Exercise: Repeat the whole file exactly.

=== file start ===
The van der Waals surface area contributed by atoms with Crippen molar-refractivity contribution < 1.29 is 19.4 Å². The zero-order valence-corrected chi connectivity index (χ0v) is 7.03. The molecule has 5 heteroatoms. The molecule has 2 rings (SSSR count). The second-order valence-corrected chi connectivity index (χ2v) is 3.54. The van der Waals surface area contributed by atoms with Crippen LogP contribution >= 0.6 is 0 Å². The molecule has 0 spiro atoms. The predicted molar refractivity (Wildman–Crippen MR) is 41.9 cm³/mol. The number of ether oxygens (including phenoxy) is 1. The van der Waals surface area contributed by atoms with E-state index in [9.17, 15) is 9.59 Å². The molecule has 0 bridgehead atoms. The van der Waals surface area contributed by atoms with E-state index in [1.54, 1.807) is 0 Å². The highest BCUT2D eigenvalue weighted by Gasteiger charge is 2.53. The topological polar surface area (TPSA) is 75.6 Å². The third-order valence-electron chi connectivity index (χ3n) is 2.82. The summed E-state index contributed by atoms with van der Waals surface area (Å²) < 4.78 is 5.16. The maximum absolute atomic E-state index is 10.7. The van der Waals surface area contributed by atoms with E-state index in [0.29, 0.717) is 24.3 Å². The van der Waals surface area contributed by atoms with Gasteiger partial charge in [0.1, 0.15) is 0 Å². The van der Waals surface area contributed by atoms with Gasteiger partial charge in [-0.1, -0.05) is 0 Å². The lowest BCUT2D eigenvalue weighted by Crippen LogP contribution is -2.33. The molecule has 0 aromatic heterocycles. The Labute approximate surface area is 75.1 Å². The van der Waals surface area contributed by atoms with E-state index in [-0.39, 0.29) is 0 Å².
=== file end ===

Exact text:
The van der Waals surface area contributed by atoms with Crippen molar-refractivity contribution < 1.29 is 19.4 Å². The zero-order valence-corrected chi connectivity index (χ0v) is 7.03. The molecule has 5 heteroatoms. The molecule has 2 rings (SSSR count). The second-order valence-corrected chi connectivity index (χ2v) is 3.54. The van der Waals surface area contributed by atoms with Crippen LogP contribution >= 0.6 is 0 Å². The molecule has 0 spiro atoms. The predicted molar refractivity (Wildman–Crippen MR) is 41.9 cm³/mol. The number of ether oxygens (including phenoxy) is 1. The van der Waals surface area contributed by atoms with E-state index in [9.17, 15) is 9.59 Å². The molecule has 0 bridgehead atoms. The van der Waals surface area contributed by atoms with E-state index in [1.54, 1.807) is 0 Å². The highest BCUT2D eigenvalue weighted by Gasteiger charge is 2.53. The topological polar surface area (TPSA) is 75.6 Å². The third-order valence-electron chi connectivity index (χ3n) is 2.82. The summed E-state index contributed by atoms with van der Waals surface area (Å²) < 4.78 is 5.16. The maximum absolute atomic E-state index is 10.7. The van der Waals surface area contributed by atoms with E-state index in [0.29, 0.717) is 24.3 Å². The van der Waals surface area contributed by atoms with Gasteiger partial charge in [0.1, 0.15) is 0 Å². The van der Waals surface area contributed by atoms with Gasteiger partial charge in [-0.1, -0.05) is 0 Å². The lowest BCUT2D eigenvalue weighted by Crippen LogP contribution is -2.33. The molecule has 0 aromatic heterocycles. The Labute approximate surface area is 75.1 Å². The van der Waals surface area contributed by atoms with E-state index in [-0.39, 0.29) is 0 Å².